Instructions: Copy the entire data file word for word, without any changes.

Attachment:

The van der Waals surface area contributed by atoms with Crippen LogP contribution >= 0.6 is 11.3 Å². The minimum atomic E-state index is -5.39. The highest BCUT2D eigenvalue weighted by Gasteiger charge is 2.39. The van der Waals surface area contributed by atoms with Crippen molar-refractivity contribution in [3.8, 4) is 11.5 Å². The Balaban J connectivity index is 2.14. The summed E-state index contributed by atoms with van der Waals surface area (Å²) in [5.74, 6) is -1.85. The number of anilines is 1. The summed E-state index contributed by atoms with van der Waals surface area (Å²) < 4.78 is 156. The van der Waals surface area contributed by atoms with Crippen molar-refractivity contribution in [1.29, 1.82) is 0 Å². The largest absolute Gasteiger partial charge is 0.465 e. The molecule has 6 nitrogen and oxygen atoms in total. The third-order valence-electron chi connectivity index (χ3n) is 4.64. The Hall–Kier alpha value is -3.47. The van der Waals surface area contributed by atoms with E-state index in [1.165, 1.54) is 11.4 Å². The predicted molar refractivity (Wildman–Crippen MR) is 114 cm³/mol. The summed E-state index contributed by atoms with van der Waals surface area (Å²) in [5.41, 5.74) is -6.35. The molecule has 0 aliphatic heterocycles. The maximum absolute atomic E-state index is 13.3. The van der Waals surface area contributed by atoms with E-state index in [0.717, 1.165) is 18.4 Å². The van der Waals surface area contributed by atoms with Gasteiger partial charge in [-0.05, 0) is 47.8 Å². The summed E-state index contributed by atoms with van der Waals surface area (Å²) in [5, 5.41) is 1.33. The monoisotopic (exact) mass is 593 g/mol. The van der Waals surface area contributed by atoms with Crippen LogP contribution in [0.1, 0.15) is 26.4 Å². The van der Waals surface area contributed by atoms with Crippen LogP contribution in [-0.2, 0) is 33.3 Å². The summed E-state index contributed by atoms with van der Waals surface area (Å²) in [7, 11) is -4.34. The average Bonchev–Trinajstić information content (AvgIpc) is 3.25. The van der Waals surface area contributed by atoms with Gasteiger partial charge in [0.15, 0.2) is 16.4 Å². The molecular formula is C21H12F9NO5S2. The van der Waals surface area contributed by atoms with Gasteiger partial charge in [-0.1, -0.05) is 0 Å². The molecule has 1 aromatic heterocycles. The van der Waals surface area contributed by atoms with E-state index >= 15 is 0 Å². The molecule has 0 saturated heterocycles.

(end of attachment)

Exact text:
The van der Waals surface area contributed by atoms with Crippen LogP contribution >= 0.6 is 11.3 Å². The minimum atomic E-state index is -5.39. The highest BCUT2D eigenvalue weighted by Gasteiger charge is 2.39. The van der Waals surface area contributed by atoms with Crippen molar-refractivity contribution in [3.8, 4) is 11.5 Å². The Balaban J connectivity index is 2.14. The summed E-state index contributed by atoms with van der Waals surface area (Å²) in [5.74, 6) is -1.85. The number of anilines is 1. The summed E-state index contributed by atoms with van der Waals surface area (Å²) < 4.78 is 156. The van der Waals surface area contributed by atoms with Crippen molar-refractivity contribution in [1.29, 1.82) is 0 Å². The largest absolute Gasteiger partial charge is 0.465 e. The molecule has 6 nitrogen and oxygen atoms in total. The third-order valence-electron chi connectivity index (χ3n) is 4.64. The Hall–Kier alpha value is -3.47. The van der Waals surface area contributed by atoms with E-state index in [1.165, 1.54) is 11.4 Å². The predicted molar refractivity (Wildman–Crippen MR) is 114 cm³/mol. The summed E-state index contributed by atoms with van der Waals surface area (Å²) in [5.41, 5.74) is -6.35. The molecule has 0 aliphatic heterocycles. The maximum absolute atomic E-state index is 13.3. The van der Waals surface area contributed by atoms with E-state index in [0.717, 1.165) is 18.4 Å². The van der Waals surface area contributed by atoms with Gasteiger partial charge in [-0.05, 0) is 47.8 Å². The summed E-state index contributed by atoms with van der Waals surface area (Å²) in [5, 5.41) is 1.33. The monoisotopic (exact) mass is 593 g/mol. The van der Waals surface area contributed by atoms with Crippen LogP contribution in [0.1, 0.15) is 26.4 Å². The van der Waals surface area contributed by atoms with Crippen LogP contribution in [-0.2, 0) is 33.3 Å². The summed E-state index contributed by atoms with van der Waals surface area (Å²) in [7, 11) is -4.34. The average Bonchev–Trinajstić information content (AvgIpc) is 3.25. The van der Waals surface area contributed by atoms with Gasteiger partial charge in [0.15, 0.2) is 16.4 Å². The molecular formula is C21H12F9NO5S2. The van der Waals surface area contributed by atoms with Gasteiger partial charge in [-0.1, -0.05) is 0 Å². The molecule has 1 aromatic heterocycles. The van der Waals surface area contributed by atoms with E-state index >= 15 is 0 Å². The molecule has 0 saturated heterocycles.